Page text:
I’ve been looking forward to this day for an entire year. It’s Sunday and I’m wrapping up another fabulous weekend of writers panels, catching up with friends I haven’t seen in too long, book shopping, parties, and people-watching with my husband, one of our favorite pastimes. I adore ConCarolinas, and I just got to see more friends than I dare name for fear of forgetting someone.
Earlier today I swung by Charlotte Airport and dropped off my husband. He’s going to fly home and spend the next week reassuring the cats I will return eventually. The little demons are usually good-natured, but when one of us is home and the other is not, the at-home body gets yelled at. A lot. I usually only have to put up with the abuse for the occasional weekend when my husband goes camping without me. He has to endure it for a week when I go the Retreat. He loves me a great deal.
So if my favorite Con is over, and I just said goodbye to my best friend, why am I so happy?
Every year on the Sunday that ConCarolinas wraps, the Roaring Writers start our annual retreat. We spend a crazy Sunday going to panels, checking out of the hotel, and managing the logistics of ensuring everyone who needs a ride to the house gets there along with their luggage. Sunday night is a general frenzy of figuring out who rooms where, moving luggage around, putting away groceries, ordering dinner, and a meltdown of “ohmigoodness, we’re here again and so happy to see one another” Sunday night talk that we need to get out of our system before we go to work Monday morning.
I get to spend an entire week in a large house we rent with people I adore, immersed in writing, thinking about writing, talking about writing. Actually writing. We talk about the business, genres, and other authors. Characterization, world building, and pacing. Punctuation, syntax, and writing mechanics. We talk about things that bore non-writers senseless, and I love it, every wonderful minute of it.
I won’t lie. We don’t talk about writing every second of the day. We tell a lot of jokes, have a lot of conversations, stay up way too late and have an occasional drink or two. I did mention we were writers, didn’t I? We also gorge ourselves on food created by our amazing Chef Judy, a friend who has assumed the task of ensuring we eat fabulous meals to fuel our writing stints.
A funny thing happened to me during my first Retreat. I thought it was the newness and it would go away the second year, but it didn’t. Typically I need eight hours of sleep. But both years, I roomed with another night owl and I found myself staying up til 2ish and getting up at 7:30 to 8 to the wonderful smell of Chef Judy cooking bacon. Those who know me well will laugh. I’m a horrible morning person, but frequently, I was one of the first ones awake after Judy or at least one of the first moving in the general living areas. Getting out of bed is one of my least favorite things. But at the retreat, I hop up, eager to get the day moving.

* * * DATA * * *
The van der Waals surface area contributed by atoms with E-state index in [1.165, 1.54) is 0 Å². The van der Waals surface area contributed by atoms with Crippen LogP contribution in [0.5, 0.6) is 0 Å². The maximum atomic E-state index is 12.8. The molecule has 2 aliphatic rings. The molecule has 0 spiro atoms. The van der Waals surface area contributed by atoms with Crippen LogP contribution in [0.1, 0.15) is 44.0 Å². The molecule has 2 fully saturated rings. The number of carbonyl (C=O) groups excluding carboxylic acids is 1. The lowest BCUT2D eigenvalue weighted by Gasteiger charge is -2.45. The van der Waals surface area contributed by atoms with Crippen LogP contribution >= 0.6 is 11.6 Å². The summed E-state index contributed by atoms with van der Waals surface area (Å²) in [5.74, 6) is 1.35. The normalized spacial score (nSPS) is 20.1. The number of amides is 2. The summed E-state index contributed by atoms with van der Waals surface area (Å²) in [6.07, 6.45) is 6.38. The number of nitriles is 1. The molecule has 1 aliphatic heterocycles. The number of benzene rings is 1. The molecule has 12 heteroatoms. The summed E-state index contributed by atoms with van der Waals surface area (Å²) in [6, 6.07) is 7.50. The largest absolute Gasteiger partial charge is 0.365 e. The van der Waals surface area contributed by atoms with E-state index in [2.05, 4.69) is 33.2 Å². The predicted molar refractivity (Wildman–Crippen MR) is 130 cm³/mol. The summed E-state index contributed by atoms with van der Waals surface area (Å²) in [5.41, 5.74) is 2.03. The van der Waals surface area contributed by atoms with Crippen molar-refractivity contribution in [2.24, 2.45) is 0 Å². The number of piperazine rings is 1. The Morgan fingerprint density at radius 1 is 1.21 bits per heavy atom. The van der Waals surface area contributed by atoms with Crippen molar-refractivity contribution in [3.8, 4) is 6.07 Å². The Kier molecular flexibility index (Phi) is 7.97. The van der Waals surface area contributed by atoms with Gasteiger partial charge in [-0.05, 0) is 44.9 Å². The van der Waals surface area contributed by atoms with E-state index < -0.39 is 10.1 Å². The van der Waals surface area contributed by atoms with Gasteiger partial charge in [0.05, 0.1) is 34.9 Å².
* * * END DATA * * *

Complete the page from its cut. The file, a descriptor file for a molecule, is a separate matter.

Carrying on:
At home, I often struggle to write. I make up excuses that get in my way. I’m tired. My eyes hurt. I should be doing laundry. Cleaning. Errands… Or I fall down the social media blackhole. Yet, at the Retreat when I’m tired, I ignore the feeling. We have Wi-Fi but I tune out social media. I work long hours and want more.
The best I can figure is that my writing energy is sparked by a combination of factors. First, I know there’s a finite time limit. At the end of the Retreat after arriving home, first I hug my husband and reassure a swirling mass of cats. Then I crash into a long night’s sleep. I don’t believe I could sustain short-changing my sleep for much longer than the week of our Retreat. Second, the interaction with enthusiastic writers in a space outside my normal hangouts creates a wave of energy. When someone says this resource is helpful, possibilities emerge. When another person says I use this tool for something, I think about how that would help me. Sudden enlightenment of what I’m doing wrong or why what I’m doing isn’t producing the desired result impels me to fix to the problem and produce better prose immediately.
When at home, I slog. I produce writing that sits in a void. Of course, my Retreat peeps read my stuff if I send it to them, and every now and then we share a painful lesson learned by email, but that doesn’t have the immediacy and power of sitting in the same room, listening to their work as well as mine get critiqued. That may well be the crux point. Reading someone else’s work and hearing them critiqued is often more enlightening to me than hearing my own work examined. Perhaps because I’m not defensive about what they’ve written, and I always am about what I wrote, no matter how hard I attempt to view my own work dispassionately.
I could and have joined local writers groups, but they don’t provide me the same energy push. I spend so much time prepping for the local writer’s groups that I don’t do my own writing. Also the skill level in the local group is frustratingly uneven. Some are marvelous writers as focused as any of the Roaring Writers. Others not so much.
I was going to describe what you should do to establish your own retreat, but this post is running too long. If one of my blogging partners doesn’t choose to pick up that particular topic, I’ll tackle it in the future. For now, I’ll just finish by saying that I’m ridiculously excited and if you see me on social media over the next week it will be rare, because I’ll be sitting near the lake writing. Or I might be on the deck writing. Or perhaps even at the dining room table writing, because air conditioning and the bugs get annoying at night. But somewhere, writing.